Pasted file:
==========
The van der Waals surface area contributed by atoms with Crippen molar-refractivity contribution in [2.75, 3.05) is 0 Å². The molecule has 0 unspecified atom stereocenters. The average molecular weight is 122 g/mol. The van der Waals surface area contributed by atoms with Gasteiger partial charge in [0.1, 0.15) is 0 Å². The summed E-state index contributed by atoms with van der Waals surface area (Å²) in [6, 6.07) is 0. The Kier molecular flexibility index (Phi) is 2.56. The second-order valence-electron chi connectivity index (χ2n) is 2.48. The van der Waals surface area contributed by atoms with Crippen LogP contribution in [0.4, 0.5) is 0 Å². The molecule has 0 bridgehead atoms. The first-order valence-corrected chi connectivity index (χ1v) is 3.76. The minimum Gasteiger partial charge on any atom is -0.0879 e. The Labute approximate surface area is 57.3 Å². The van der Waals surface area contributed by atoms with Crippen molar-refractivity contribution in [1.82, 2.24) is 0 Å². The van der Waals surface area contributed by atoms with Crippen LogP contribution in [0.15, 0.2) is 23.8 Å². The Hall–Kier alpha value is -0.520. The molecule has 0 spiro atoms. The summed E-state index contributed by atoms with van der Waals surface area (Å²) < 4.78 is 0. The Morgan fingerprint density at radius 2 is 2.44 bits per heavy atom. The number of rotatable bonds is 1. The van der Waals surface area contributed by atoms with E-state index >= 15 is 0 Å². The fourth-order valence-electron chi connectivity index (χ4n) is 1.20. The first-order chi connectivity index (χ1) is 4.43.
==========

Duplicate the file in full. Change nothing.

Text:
The van der Waals surface area contributed by atoms with Crippen molar-refractivity contribution in [2.75, 3.05) is 0 Å². The molecule has 0 unspecified atom stereocenters. The average molecular weight is 122 g/mol. The van der Waals surface area contributed by atoms with Gasteiger partial charge in [0.1, 0.15) is 0 Å². The summed E-state index contributed by atoms with van der Waals surface area (Å²) in [6, 6.07) is 0. The Kier molecular flexibility index (Phi) is 2.56. The second-order valence-electron chi connectivity index (χ2n) is 2.48. The van der Waals surface area contributed by atoms with Crippen LogP contribution in [0.4, 0.5) is 0 Å². The molecule has 0 bridgehead atoms. The first-order valence-corrected chi connectivity index (χ1v) is 3.76. The minimum Gasteiger partial charge on any atom is -0.0879 e. The Labute approximate surface area is 57.3 Å². The van der Waals surface area contributed by atoms with Crippen molar-refractivity contribution in [1.82, 2.24) is 0 Å². The van der Waals surface area contributed by atoms with Crippen LogP contribution in [0.15, 0.2) is 23.8 Å². The Hall–Kier alpha value is -0.520. The molecule has 0 spiro atoms. The summed E-state index contributed by atoms with van der Waals surface area (Å²) < 4.78 is 0. The Morgan fingerprint density at radius 2 is 2.44 bits per heavy atom. The number of rotatable bonds is 1. The van der Waals surface area contributed by atoms with E-state index >= 15 is 0 Å². The fourth-order valence-electron chi connectivity index (χ4n) is 1.20. The first-order chi connectivity index (χ1) is 4.43.